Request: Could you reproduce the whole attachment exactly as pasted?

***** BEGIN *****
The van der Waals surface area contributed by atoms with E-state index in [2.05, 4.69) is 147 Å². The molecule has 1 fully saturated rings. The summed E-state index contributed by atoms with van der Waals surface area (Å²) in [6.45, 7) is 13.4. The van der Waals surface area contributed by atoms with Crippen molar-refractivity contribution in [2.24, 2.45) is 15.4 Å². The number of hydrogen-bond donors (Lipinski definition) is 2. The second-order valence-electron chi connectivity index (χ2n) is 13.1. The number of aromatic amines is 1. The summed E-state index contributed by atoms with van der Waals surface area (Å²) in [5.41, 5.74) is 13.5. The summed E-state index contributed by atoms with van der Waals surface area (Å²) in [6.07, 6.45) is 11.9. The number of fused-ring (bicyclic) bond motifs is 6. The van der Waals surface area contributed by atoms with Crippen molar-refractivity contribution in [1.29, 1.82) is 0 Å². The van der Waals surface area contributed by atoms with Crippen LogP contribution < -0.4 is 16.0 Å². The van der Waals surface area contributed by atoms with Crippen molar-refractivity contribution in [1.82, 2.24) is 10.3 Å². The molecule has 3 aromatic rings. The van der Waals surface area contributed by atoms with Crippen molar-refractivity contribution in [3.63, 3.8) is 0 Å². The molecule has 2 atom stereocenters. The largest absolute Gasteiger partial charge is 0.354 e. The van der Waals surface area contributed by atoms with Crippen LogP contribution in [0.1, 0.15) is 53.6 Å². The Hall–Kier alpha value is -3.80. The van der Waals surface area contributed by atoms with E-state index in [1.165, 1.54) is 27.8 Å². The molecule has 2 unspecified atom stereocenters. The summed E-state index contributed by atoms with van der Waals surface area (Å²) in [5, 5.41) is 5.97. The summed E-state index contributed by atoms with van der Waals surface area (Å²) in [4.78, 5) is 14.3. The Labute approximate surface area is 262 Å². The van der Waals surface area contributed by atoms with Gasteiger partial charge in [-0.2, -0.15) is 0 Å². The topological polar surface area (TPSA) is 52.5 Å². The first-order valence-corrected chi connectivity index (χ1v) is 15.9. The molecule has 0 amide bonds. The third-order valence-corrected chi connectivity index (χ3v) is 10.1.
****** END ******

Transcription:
The van der Waals surface area contributed by atoms with E-state index in [2.05, 4.69) is 147 Å². The molecule has 1 fully saturated rings. The summed E-state index contributed by atoms with van der Waals surface area (Å²) in [6.45, 7) is 13.4. The van der Waals surface area contributed by atoms with Crippen molar-refractivity contribution in [2.24, 2.45) is 15.4 Å². The number of hydrogen-bond donors (Lipinski definition) is 2. The second-order valence-electron chi connectivity index (χ2n) is 13.1. The number of aromatic amines is 1. The summed E-state index contributed by atoms with van der Waals surface area (Å²) in [5.41, 5.74) is 13.5. The summed E-state index contributed by atoms with van der Waals surface area (Å²) in [6.07, 6.45) is 11.9. The number of fused-ring (bicyclic) bond motifs is 6. The van der Waals surface area contributed by atoms with Crippen molar-refractivity contribution in [1.29, 1.82) is 0 Å². The van der Waals surface area contributed by atoms with Crippen LogP contribution < -0.4 is 16.0 Å². The van der Waals surface area contributed by atoms with Crippen molar-refractivity contribution in [1.82, 2.24) is 10.3 Å². The molecule has 3 aromatic rings. The van der Waals surface area contributed by atoms with Crippen molar-refractivity contribution in [3.63, 3.8) is 0 Å². The molecule has 2 atom stereocenters. The largest absolute Gasteiger partial charge is 0.354 e. The van der Waals surface area contributed by atoms with Crippen LogP contribution in [0.1, 0.15) is 53.6 Å². The Hall–Kier alpha value is -3.80. The van der Waals surface area contributed by atoms with E-state index in [1.165, 1.54) is 27.8 Å². The molecule has 2 unspecified atom stereocenters. The summed E-state index contributed by atoms with van der Waals surface area (Å²) in [5, 5.41) is 5.97. The summed E-state index contributed by atoms with van der Waals surface area (Å²) in [4.78, 5) is 14.3. The Labute approximate surface area is 262 Å². The van der Waals surface area contributed by atoms with Gasteiger partial charge in [-0.2, -0.15) is 0 Å². The topological polar surface area (TPSA) is 52.5 Å². The first-order valence-corrected chi connectivity index (χ1v) is 15.9. The molecule has 0 amide bonds. The third-order valence-corrected chi connectivity index (χ3v) is 10.1.